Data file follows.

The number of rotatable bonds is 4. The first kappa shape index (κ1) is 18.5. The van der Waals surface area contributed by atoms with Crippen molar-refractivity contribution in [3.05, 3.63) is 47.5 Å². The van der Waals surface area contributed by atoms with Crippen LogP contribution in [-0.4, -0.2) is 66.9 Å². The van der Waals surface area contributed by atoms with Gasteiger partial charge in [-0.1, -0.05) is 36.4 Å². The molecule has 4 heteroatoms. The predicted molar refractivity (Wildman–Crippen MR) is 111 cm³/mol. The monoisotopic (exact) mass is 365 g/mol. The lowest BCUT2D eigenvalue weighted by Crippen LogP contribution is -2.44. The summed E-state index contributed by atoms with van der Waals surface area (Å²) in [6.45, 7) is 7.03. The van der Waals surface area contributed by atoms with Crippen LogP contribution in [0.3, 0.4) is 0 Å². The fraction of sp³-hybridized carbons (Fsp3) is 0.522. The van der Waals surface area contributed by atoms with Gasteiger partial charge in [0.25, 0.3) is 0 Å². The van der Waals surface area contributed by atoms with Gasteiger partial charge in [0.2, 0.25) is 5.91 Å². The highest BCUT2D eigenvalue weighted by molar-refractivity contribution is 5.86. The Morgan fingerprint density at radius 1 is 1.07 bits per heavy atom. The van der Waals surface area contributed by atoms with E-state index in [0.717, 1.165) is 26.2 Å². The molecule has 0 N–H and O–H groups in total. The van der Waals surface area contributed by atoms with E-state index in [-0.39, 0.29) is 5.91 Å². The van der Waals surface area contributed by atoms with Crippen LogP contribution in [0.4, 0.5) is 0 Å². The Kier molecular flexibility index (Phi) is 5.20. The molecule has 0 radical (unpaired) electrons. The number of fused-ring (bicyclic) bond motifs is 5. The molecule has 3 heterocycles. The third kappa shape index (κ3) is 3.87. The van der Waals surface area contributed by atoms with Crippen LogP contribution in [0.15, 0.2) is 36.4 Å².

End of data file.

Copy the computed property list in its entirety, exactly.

The number of rotatable bonds is 4. The first kappa shape index (κ1) is 18.5. The van der Waals surface area contributed by atoms with Crippen molar-refractivity contribution in [3.05, 3.63) is 47.5 Å². The van der Waals surface area contributed by atoms with Crippen LogP contribution in [-0.4, -0.2) is 66.9 Å². The van der Waals surface area contributed by atoms with Gasteiger partial charge in [-0.1, -0.05) is 36.4 Å². The molecule has 4 heteroatoms. The predicted molar refractivity (Wildman–Crippen MR) is 111 cm³/mol. The monoisotopic (exact) mass is 365 g/mol. The lowest BCUT2D eigenvalue weighted by Crippen LogP contribution is -2.44. The summed E-state index contributed by atoms with van der Waals surface area (Å²) in [6.45, 7) is 7.03. The van der Waals surface area contributed by atoms with Crippen LogP contribution in [0.3, 0.4) is 0 Å². The fraction of sp³-hybridized carbons (Fsp3) is 0.522. The van der Waals surface area contributed by atoms with Gasteiger partial charge in [0.25, 0.3) is 0 Å². The van der Waals surface area contributed by atoms with Gasteiger partial charge in [0.2, 0.25) is 5.91 Å². The highest BCUT2D eigenvalue weighted by molar-refractivity contribution is 5.86. The Morgan fingerprint density at radius 1 is 1.07 bits per heavy atom. The van der Waals surface area contributed by atoms with E-state index in [0.717, 1.165) is 26.2 Å². The molecule has 0 N–H and O–H groups in total. The van der Waals surface area contributed by atoms with E-state index in [-0.39, 0.29) is 5.91 Å². The van der Waals surface area contributed by atoms with Crippen LogP contribution in [0.4, 0.5) is 0 Å². The Kier molecular flexibility index (Phi) is 5.20. The molecule has 0 radical (unpaired) electrons. The number of fused-ring (bicyclic) bond motifs is 5. The molecule has 3 heterocycles. The third kappa shape index (κ3) is 3.87. The van der Waals surface area contributed by atoms with Crippen LogP contribution in [0.15, 0.2) is 36.4 Å².